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Frankly speaking with Joel Sebunjo

By The Independent Team

Joel Sebunjo, 30, is a folk East African musician who has been recognized worldwide for his skill in playing the West African instrument, the Kora.

What or who is the greatest love of your life?

Music and travel.

What is your idea of perfect happiness?

In music is when you create something and you are proud of it and perform it somewhere and thousands of people are attached, happy, and agree with your creation.


What about in life?

It is in travelling, being able to afford what I want, and have my name on a CD in a store somewhere.

When and where were you happiest?

In 2007 when I had my first international breakthrough. The Swedish Concert Institute contacted me to tour Sweden after they heard my music.

What is your favorite occupation?

Music and culture.  I have been a cultural professional for almost eight years and played music for over 17 years now.

Why is African culture unique?

African culture is not a loaf of bread that you need to market. You are wasting a lot of resources to write a million books about a given culture when the people responsible are not proud of it or if you pass a thousand laws on patriotism when the nationals do not feel it.

What is the trait you most deplore in yourself?

If you are a creative, you never have time to judge yourself because normally people are judging us.

What is it that you most dislike in people?

I like people to do what they want. I never get annoyed because of what people do or say.

Which living person do you most admire?

YoussouN’Dour from Senegal and Salif Keita from Mali have shaped my ideology and musical dream.

What is your current state of mind?

My new album and project.

Which talent would you most like to have?

None. Probably – if I was failing, music.

If you could change one thing about yourself, what would it be?

None. Probably I am not open- minded.

What do you consider your greatest achievement?

Taking the Kora and other local instruments from the villages to the global scene and bringing it to Uganda. I am among the first graduates of Bachelors of Arts in musicology at Makerere University in 2007. I was fortunate to get a world music diploma in Finland.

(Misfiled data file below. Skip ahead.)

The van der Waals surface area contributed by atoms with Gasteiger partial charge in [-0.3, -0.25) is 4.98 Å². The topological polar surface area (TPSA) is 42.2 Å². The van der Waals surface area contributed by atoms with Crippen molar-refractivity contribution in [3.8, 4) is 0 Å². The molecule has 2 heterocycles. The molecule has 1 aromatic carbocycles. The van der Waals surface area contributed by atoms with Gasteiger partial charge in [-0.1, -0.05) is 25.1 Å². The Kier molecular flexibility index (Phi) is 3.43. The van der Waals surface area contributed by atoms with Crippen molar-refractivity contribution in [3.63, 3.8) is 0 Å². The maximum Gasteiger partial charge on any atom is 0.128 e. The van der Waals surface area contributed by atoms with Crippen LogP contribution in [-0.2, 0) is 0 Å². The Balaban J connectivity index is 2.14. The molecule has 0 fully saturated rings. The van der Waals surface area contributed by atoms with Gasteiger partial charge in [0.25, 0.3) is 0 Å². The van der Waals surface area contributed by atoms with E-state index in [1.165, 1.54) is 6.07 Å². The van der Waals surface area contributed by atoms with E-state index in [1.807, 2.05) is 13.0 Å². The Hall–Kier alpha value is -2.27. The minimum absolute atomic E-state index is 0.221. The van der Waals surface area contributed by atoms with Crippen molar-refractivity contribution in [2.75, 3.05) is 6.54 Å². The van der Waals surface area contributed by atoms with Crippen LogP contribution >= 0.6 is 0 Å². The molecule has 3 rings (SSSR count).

Which of your songs do you love the most?

Nakato from my first album. It is a traditional song from Central Uganda that I re-arranged to feel very modern.

Where would you most like to live?

Brazil and Jamaica.  The people in Salvador are related to Africans because of slavery.

What is your most marked characteristic?

Persistence.

Hardest decision you have had to make?

Whether to live here or abroad because I have the opportunity to live anywhere I want.

Which books are you reading?

The White Man’s Burden by William Easterly

Who is your hero of fiction?

Of course not Jack and the Bean Stalk, I do not read such books that focus on heroes. I read issues.

Who are your heroes in real life?

Patrice Lumumba, Thomas Sankara, Léopold Sédar Senghor  Stephen Bantu Biko

Any from Uganda?

None. A hero is much more than those who debate or build hospitals.

What is your greatest regret?

Sometimes when you are taken up by your passion, you skip some things such as when your age-mates are probably in the club, or going to play you are somewhere by yourself trying to create.  Music is something that may make you swelter to focus.  But I do not regret because it made me who I am today.

If you were to die and come back as a person or a thing, what would it be?

I cannot predict death. I do not think about death.

Did your parents not stop you from pursuing music?

I am from a very strict home where my mother is a doctor and my father was a pharmacist. So it is funny how I became a musician because it was a home full of Panadol and laboratory coats.

Did your parents force you to pursue sciences?

No. My father loved playing loud music because he was soviet trained.  My brother is a visual artist .

What is your philosophy about life?

Africa is the future and that future can even be now.

What one thing do we not know about you?

You do not know what I am going to be tomorrow.

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